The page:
Serengeti Wildebeest Migration with Stephen Mills
One of the most impressive wildlife spectacles on the planet is thousands of wildebeest migrating across the plains of the Serengeti. This attracts large numbers of 'big cats' and other predators. Springtime, when the females have their calves, offers best chance in the whole year to watch predator activity. The African wild dog survives in significant numbers on the Serengeti Plains and it is an excellent place for leopards. The Ngorongoro Crater is a natural amphitheatre, which provides a constant supply of water and food for its 30,000 resident mammals, making it one of the highest density game areas in the world. The crater provides the best opportunity of seeing all of the ‘big five’ (lion, leopard, rhino, elephant and buffalo) in one day and it is one of the few remaining places in Africa where black rhino can be seen.
“I am really excited about returning to Tanzania in the early spring to watch the calving of the wildebeest in the Serengeti and I am delighted to invite you to join me.
Every year, in early spring, almost the entire wildebeest population – some 1.3 million animals – gathers on the short grass plains in the south of the park around Lake Ndutu. They have mated 8½ months earlier, just before departing from these same plains at the end of the long rains – usually in late May and June. In February and March the females are ready to drop their calves – all of them in a 3-4 week period. The tiny calves are extremely vulnerable to predators in their first days of life and this is the best chance in the whole year to watch lions, hyenas, and cheetahs and, to a lesser extent, leopards and jackals in action. In fact, there are so many calves that the predators glut themselves. By producing all the calves at the same time, the wildebeest actually ensure that most will survive this initial period but, for the observer, it provides perhaps the most exciting spectacle in all Africa.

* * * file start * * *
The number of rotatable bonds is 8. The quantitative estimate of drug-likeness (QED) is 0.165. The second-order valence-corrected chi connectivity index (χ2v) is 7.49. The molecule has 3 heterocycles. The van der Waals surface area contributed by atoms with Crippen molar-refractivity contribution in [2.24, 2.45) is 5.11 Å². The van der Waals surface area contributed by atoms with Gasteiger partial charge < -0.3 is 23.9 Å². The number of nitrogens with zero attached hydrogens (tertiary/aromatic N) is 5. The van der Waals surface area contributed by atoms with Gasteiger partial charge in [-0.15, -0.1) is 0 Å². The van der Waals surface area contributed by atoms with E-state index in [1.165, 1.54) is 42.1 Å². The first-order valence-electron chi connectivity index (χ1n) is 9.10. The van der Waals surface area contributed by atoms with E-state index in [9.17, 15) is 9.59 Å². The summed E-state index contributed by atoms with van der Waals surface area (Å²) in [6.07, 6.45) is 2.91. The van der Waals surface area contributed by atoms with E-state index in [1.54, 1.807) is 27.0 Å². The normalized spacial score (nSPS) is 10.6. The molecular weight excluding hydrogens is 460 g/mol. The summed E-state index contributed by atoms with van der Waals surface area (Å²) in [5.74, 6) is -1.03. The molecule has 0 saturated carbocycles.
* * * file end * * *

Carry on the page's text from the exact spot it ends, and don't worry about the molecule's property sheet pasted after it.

I will work in my usual way, interpreting the action during the day and giving a few impromptu talks in the evenings. We’ll be well looked after by Spencer Scott’s travel director, as well as by our own excellent local driver guides.”
STEPHEN MILLS is a knowledgeable naturalist, acclaimed wildlife film-maker and author. He is an animal behaviour expert and has a broad understanding of conservation issues. His work focuses on endangered species. As a writer, producer and cameraman, Stephen has made 35 films for TV, including, In the Tracks of the Rhino, Man-Eater: To Be or Not To Be and contributed to the series The Land of the Tiger, Life of Plants and Winners and Losers. He is author of the BBC book ‘Tiger’ and wrote the BBC film Tiger Crisis, which helped to bring to international attention the rise in poaching for trade in tiger parts. Stephen is a regular contributor to articles in BBC Wildlife. He is an excellent communicator and exceptional wildlife host who will spend time helping you observe animals and interpret their behaviour so you have the opportunity to savour those intimate moments. All species are of interest to him and he is an enthusiastic birder. Stephen is passionate about the Serengeti & Ngorongoro Crater because of the wealth of species and because they offer the rare chance to see wild dogs, leopards and black rhino.
|1 March||Fly London – Arusha|
|2 March||Ngorongoro Crater|
|3 March||Ngorongoro Crater & Ndutu|
|4, 5, 6 March||Ndutu|
|7, 8 March||Serengeti National Park|
|9 March||Fly to Arusha and on to London|
|10 March||Arrive London|
Price per person: £4,995.00
Single room supplement: £ 300.00
Number of guests : 8 – 10 persons
Scheduled flights on KLM Royal Dutch Airlines via Amsterdam
Internal flight from Serengeti – Arusha
1 night in Arusha (Kilimanjaro)
1 nights Ngorongoro Sopa Lodge
4 nights Ndutu Safari Lodge
2 nights Serengeti Serena Lodge
All meals except dinner on the first and last evening
4WD vehicles and local safari guides
Park entrance fees
Wildlife host from the UK
Spencer Scott Travel escort
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